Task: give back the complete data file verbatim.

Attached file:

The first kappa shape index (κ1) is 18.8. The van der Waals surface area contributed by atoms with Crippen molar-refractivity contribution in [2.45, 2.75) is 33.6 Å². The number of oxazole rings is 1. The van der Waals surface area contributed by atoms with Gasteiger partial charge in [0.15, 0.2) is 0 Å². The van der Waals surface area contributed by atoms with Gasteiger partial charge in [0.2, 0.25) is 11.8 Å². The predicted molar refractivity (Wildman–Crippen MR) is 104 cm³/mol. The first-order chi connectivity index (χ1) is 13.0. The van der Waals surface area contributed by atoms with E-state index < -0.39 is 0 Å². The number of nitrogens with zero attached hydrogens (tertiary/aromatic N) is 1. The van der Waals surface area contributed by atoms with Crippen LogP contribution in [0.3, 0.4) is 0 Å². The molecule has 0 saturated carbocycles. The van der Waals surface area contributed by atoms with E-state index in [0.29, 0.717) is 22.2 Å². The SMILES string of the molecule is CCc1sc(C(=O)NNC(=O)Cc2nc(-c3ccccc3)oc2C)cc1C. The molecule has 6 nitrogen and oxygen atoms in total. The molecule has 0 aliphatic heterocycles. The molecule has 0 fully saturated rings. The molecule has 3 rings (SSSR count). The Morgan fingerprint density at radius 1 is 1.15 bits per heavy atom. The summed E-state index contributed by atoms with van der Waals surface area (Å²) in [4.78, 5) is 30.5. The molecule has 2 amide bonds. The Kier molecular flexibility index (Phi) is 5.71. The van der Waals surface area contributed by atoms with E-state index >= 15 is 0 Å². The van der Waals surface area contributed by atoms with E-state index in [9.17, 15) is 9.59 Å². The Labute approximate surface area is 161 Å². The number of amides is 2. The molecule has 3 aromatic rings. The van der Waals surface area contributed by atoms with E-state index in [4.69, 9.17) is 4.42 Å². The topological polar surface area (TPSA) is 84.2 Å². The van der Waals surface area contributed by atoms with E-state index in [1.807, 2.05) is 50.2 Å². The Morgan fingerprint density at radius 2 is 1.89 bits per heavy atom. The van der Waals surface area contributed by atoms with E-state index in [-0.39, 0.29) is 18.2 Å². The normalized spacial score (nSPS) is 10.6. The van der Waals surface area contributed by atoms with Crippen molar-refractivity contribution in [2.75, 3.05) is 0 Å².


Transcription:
The first kappa shape index (κ1) is 18.8. The van der Waals surface area contributed by atoms with Crippen molar-refractivity contribution in [2.45, 2.75) is 33.6 Å². The number of oxazole rings is 1. The van der Waals surface area contributed by atoms with Gasteiger partial charge in [0.15, 0.2) is 0 Å². The van der Waals surface area contributed by atoms with Gasteiger partial charge in [0.2, 0.25) is 11.8 Å². The predicted molar refractivity (Wildman–Crippen MR) is 104 cm³/mol. The first-order chi connectivity index (χ1) is 13.0. The van der Waals surface area contributed by atoms with E-state index < -0.39 is 0 Å². The number of nitrogens with zero attached hydrogens (tertiary/aromatic N) is 1. The van der Waals surface area contributed by atoms with Crippen LogP contribution in [0.3, 0.4) is 0 Å². The molecule has 0 saturated carbocycles. The van der Waals surface area contributed by atoms with E-state index in [0.29, 0.717) is 22.2 Å². The SMILES string of the molecule is CCc1sc(C(=O)NNC(=O)Cc2nc(-c3ccccc3)oc2C)cc1C. The molecule has 6 nitrogen and oxygen atoms in total. The molecule has 0 aliphatic heterocycles. The molecule has 0 fully saturated rings. The molecule has 3 rings (SSSR count). The Morgan fingerprint density at radius 1 is 1.15 bits per heavy atom. The summed E-state index contributed by atoms with van der Waals surface area (Å²) in [4.78, 5) is 30.5. The molecule has 2 amide bonds. The Kier molecular flexibility index (Phi) is 5.71. The van der Waals surface area contributed by atoms with E-state index >= 15 is 0 Å². The van der Waals surface area contributed by atoms with E-state index in [9.17, 15) is 9.59 Å². The Labute approximate surface area is 161 Å². The number of amides is 2. The molecule has 3 aromatic rings. The van der Waals surface area contributed by atoms with E-state index in [4.69, 9.17) is 4.42 Å². The topological polar surface area (TPSA) is 84.2 Å². The van der Waals surface area contributed by atoms with E-state index in [1.807, 2.05) is 50.2 Å². The Morgan fingerprint density at radius 2 is 1.89 bits per heavy atom. The van der Waals surface area contributed by atoms with E-state index in [-0.39, 0.29) is 18.2 Å². The normalized spacial score (nSPS) is 10.6. The van der Waals surface area contributed by atoms with Crippen molar-refractivity contribution in [2.75, 3.05) is 0 Å².